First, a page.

After spending a stunning weekend with my family in Agadir, we had to return to Casablanca Sunday evening so we could all go back to work. Luckily, Royal Air Maroc offers no less than five frequencies between the holiday town and the economic capital. Wanting to make the most of our stay in Agadir, we took the last flight of the day, at 21:45, which was operated by RAM Express.
We left our hotel at 19:30, arriving at Agadir airport at 19:57. Since Agadir airport is rather small, and there was absolutely no one else in the queues, we were checked in and through security in no more than ten minutes.
The domestic boarding area was small, with only two gates, a cafe, and rows of seats. There was, however, a VIP lounge, but since we didn’t have access, we couldn’t check it out. The door to the lounge featured a beautiful traditional Moroccan mosaic. The boarding area also featured Wi-Fi, a prayer room, and restrooms.
Being such a small airport, plane spotting was possible, and I got this shot of an air Arabia Morocco A320, the only aircraft type in the fleet.
The ATR – a workhorse of the African skies
As is standard with ATRs, we boarded through the rear door, eventually making our way to row five. Also standard for ATRs is the limited overhead storage space, although this wasn’t too much an issue today.
What did surprise me about this particular ATR was the interior fit and finish. Admittedly, the last time I flew on an ATR was with Air Madagascar a few years back, and a decade or so ago with Precision Air in Tanzania. From what I can remember, ATRs tended to be dim, dark, and cramped, sometimes with odd backward-facing seat configurations. This ATR, on the other hand, was modern, bright and even somewhat airy.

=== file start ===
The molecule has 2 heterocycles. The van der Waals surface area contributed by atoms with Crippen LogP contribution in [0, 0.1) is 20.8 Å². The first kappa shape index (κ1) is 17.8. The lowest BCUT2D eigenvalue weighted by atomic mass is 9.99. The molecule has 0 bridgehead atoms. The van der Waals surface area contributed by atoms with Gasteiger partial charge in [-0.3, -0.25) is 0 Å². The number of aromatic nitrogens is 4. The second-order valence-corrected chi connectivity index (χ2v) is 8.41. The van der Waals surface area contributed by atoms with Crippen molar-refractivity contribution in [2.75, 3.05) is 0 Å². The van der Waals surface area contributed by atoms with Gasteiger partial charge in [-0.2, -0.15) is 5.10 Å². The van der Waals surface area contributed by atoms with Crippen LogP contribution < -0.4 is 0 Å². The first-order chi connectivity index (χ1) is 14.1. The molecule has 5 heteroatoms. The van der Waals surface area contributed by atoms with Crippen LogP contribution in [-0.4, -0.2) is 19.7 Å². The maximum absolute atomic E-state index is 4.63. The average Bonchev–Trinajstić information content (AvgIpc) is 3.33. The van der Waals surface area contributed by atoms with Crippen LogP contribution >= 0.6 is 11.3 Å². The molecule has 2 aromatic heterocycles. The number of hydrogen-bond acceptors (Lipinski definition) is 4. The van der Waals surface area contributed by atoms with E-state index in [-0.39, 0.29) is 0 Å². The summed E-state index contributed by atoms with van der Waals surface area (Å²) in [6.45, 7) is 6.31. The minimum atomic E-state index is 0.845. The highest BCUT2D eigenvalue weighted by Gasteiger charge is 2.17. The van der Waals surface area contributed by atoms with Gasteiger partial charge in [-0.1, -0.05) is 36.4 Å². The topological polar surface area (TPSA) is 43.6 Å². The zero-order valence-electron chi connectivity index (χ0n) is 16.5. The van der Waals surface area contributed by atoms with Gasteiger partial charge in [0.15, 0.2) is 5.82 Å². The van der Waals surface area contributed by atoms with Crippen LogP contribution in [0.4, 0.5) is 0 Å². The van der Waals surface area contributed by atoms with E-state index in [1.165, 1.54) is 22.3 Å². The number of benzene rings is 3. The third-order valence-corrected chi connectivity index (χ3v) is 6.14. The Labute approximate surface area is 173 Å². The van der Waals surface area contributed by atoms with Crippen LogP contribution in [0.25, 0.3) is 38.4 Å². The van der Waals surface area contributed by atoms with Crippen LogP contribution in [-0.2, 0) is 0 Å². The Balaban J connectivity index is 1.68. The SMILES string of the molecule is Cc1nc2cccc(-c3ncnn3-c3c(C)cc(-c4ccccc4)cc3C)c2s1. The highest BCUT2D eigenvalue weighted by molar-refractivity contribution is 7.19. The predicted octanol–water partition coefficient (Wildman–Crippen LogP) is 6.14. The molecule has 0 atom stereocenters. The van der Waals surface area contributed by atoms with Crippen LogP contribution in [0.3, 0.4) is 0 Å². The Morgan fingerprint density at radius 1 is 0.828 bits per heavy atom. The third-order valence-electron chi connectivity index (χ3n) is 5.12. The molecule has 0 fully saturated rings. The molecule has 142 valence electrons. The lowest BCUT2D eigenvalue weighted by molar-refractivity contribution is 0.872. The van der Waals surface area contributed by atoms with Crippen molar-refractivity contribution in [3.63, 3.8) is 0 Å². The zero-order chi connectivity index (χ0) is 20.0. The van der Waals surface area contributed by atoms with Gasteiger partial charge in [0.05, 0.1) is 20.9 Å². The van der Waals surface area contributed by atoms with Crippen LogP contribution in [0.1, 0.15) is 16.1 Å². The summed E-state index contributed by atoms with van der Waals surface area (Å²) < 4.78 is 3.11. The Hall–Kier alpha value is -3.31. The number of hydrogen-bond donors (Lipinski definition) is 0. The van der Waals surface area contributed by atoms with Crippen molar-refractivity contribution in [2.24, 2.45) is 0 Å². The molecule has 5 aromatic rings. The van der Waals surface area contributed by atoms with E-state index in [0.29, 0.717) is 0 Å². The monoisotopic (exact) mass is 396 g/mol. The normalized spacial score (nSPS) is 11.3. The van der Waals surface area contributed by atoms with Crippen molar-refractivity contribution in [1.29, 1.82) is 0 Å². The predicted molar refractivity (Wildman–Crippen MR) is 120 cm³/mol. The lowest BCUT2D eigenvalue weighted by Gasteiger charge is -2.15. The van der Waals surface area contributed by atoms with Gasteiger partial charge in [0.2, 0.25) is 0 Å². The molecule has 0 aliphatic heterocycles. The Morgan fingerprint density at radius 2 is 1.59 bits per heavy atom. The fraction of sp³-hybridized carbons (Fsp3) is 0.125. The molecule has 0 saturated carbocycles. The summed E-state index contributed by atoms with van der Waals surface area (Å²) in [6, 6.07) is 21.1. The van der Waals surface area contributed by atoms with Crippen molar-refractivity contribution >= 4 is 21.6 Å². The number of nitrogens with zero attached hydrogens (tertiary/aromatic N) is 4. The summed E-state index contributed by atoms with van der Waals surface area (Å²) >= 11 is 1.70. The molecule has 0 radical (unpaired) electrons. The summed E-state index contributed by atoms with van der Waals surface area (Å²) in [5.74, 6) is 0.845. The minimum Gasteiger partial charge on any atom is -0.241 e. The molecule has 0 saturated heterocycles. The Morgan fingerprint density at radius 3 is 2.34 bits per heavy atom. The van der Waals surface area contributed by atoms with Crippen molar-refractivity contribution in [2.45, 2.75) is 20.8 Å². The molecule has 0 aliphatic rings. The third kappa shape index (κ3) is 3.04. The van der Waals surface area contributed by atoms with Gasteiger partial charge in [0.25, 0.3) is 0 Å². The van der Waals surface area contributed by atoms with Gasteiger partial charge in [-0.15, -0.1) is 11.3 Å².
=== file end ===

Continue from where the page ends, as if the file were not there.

A noisy, and (nearly) uneventful flight
What hasn’t changed too much since the last time I flew an ATR is the noise. As we taxied from our parking position and the engines powered up, I was thrown back into a state of nostalgia of flights past. Particularly, memories of numerous, and markedly loud, especially for my young ears, Precision Air flights between Dar es Salaam and Zanzibar.
Before I could finish my journey down memory lane, the Captain came on the speaks to announce an imminent takeoff. Seconds later, the two turboprops were set to full thrust, the cabin was immersed in a roar, and we were propelled into the night.
After that, not much happened. As we reached air cruising altitude the seat-belt signs were turned off and the lights were kept dim. Much like my last RAM flight, no service was offered to economy class passengers. I did, however, see a drinks service in the small ‘euro-business section upfront.
At 22:34 the seat-belt signs were turned on and we started our descent. Almost simultaneously, we hit some turbulence and cross winds, which definitely felt significant in the turboprop. Thankfully, the bumps stopped a few minutes later.
Rather oddly, as we continued our approach, a faint, unpleasant, smell swept through the cabin and a muted yelping alarm could be heard. Though I can only presume the source of the smell, due to its earthy, woody, fragrance, it eventually dissipated, and the flight continued uneventfully.
We touched down a few moments later at 22:50, and we were through national ID checks little past 23h.
Overall, this was a rather comfortable, and largely uneventful, regional flight on the thriving national carrier.